The complexity of choosing and managing cloud long-term leads to tough decisions for most modern enterprises. One industry expert notes that choosing cloud doesn’t have to be the default for enterprise IT teams. Some applications just aren’t cloud-compatible and may never be. An on-premises virtual environment might be a better fit for a mission-critical application. Cloud platforms depend on the idea of applications sharing resources, and not every enterprise application was built that way. The decisions around what type of cloud will be appropriate for each application will depend a lot on the size and importance of each app. It’s also going to depend heavily on what might be needed in six months or a year from each application. Enterprise IT teams should consider microservices as the future of application delivery.
Cloud costs also play a huge role in any decision. Recent research from 451 Research delves into the realities of cloud costs, and what enterprise IT teams can do once they’re armed with this knowledge. There’s a typical public cloud expenditure curve that happens that ideally will end in cloud adding value without adding excessive costs. It’s a useful way to think about the costs of cloud, and when in the lifecycle of a cloud application those costs will affect your organizational and IT budgets. For example, the cost of a new application in the cloud may be very low, as developers or users play around with it. Then the cost increases as it grows without oversight. In contrast, switching an application in use to a cloud-based model will require up-front costs (whether IT’s time or subscription or licensing fees) but may prove to be cheaper over time. This research found that after a cloud migration, costs are the top pain point, with 53% of respondents naming that. Security concerns comes in second. There’s also interesting data in here about the number of companies that bring workloads back in-house after trying them in the cloud, as well as the various levels of policies and governance in place for cloud apps. Successful cloud adoption really does involve playing the long game.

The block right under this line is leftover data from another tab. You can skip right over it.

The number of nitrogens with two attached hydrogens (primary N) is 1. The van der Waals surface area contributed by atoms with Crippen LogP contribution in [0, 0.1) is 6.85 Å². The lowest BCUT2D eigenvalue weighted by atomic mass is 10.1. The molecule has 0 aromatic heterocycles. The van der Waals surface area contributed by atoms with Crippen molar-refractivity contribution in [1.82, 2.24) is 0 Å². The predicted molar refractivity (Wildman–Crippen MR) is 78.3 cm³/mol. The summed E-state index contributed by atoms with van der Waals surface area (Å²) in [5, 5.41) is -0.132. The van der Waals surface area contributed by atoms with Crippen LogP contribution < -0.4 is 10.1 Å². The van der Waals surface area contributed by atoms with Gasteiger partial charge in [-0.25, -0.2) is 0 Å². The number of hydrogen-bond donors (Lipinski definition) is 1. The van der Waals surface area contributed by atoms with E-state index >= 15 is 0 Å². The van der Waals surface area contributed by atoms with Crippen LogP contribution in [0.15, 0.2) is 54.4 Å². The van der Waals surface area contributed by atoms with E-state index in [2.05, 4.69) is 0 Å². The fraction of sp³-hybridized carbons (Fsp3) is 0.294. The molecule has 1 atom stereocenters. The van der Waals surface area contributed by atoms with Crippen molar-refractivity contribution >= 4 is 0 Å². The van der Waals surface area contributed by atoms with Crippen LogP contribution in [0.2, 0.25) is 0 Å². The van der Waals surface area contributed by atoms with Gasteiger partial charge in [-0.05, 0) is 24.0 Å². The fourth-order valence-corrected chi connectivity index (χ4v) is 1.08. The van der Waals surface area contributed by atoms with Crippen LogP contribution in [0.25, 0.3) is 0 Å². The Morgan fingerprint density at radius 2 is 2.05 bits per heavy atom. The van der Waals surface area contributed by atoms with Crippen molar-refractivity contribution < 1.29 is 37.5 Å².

On the topic of managing cloud deployments, here’s a look at how cloud has totally transformed the role of compliance at any organization. It used to be a lot easier to know which workloads were running where when everything was on-premises. Along with the servers and applications themselves going through a huge shift, so have job roles and policy requirements at companies. Part of the challenge to maintaining continuous compliance in the cloud is the quick-changing nature of cloud, along with the risk introduced by using off-site vendors and sites out of the control of IT. In addition, cloud locations vary widely, and multicloud environments are becoming common. We happen to be able to recommend an excellent monitoring solution to help you regain the visibility lost with cloud adoption and get ahead of all the associated issues.
At the heart of all these cloud deployments is a whole bunch of hardworking servers. These servers got a boost last week with announcements from HPE and IBM, which both released AI-oriented servers. HPE said its new server product performs three times better than the previous version, and is designed for high-performance computing as well as deep machine learning use cases. And IBM said in its announcement that more than 300 members of its processor consortium are developing AI-based products and services. The future is coming at us fast.